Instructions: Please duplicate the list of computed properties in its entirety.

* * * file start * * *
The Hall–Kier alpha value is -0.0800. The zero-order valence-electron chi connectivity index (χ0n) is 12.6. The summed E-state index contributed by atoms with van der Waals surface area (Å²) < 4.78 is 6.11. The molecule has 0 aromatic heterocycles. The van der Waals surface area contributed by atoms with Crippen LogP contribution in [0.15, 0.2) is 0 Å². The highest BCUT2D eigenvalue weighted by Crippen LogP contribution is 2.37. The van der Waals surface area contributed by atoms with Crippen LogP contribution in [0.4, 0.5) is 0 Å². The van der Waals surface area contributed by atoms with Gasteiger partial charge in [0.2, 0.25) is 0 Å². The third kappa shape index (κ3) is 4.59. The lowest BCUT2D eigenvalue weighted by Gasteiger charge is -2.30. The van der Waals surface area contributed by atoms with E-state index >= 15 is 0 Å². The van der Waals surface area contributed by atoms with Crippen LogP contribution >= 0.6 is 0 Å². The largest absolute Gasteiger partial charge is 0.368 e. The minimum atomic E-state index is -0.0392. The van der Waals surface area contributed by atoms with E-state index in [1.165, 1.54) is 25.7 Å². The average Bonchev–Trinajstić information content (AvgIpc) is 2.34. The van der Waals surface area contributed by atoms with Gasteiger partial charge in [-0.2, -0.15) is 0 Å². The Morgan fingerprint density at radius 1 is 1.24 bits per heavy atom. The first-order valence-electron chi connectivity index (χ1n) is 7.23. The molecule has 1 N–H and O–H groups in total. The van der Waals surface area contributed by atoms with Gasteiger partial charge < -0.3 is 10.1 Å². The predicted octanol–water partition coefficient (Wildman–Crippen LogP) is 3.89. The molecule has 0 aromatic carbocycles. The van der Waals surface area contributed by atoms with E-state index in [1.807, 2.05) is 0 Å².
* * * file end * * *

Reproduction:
The Hall–Kier alpha value is -0.0800. The zero-order valence-electron chi connectivity index (χ0n) is 12.6. The summed E-state index contributed by atoms with van der Waals surface area (Å²) < 4.78 is 6.11. The molecule has 0 aromatic heterocycles. The van der Waals surface area contributed by atoms with Crippen LogP contribution in [0.15, 0.2) is 0 Å². The highest BCUT2D eigenvalue weighted by Crippen LogP contribution is 2.37. The van der Waals surface area contributed by atoms with Crippen LogP contribution in [0.4, 0.5) is 0 Å². The van der Waals surface area contributed by atoms with Gasteiger partial charge in [0.2, 0.25) is 0 Å². The third kappa shape index (κ3) is 4.59. The lowest BCUT2D eigenvalue weighted by Gasteiger charge is -2.30. The van der Waals surface area contributed by atoms with E-state index >= 15 is 0 Å². The van der Waals surface area contributed by atoms with Crippen LogP contribution >= 0.6 is 0 Å². The largest absolute Gasteiger partial charge is 0.368 e. The minimum atomic E-state index is -0.0392. The van der Waals surface area contributed by atoms with E-state index in [1.165, 1.54) is 25.7 Å². The average Bonchev–Trinajstić information content (AvgIpc) is 2.34. The van der Waals surface area contributed by atoms with Gasteiger partial charge in [-0.2, -0.15) is 0 Å². The Morgan fingerprint density at radius 1 is 1.24 bits per heavy atom. The first-order valence-electron chi connectivity index (χ1n) is 7.23. The molecule has 1 N–H and O–H groups in total. The van der Waals surface area contributed by atoms with Gasteiger partial charge < -0.3 is 10.1 Å². The predicted octanol–water partition coefficient (Wildman–Crippen LogP) is 3.89. The molecule has 0 aromatic carbocycles. The van der Waals surface area contributed by atoms with E-state index in [1.807, 2.05) is 0 Å².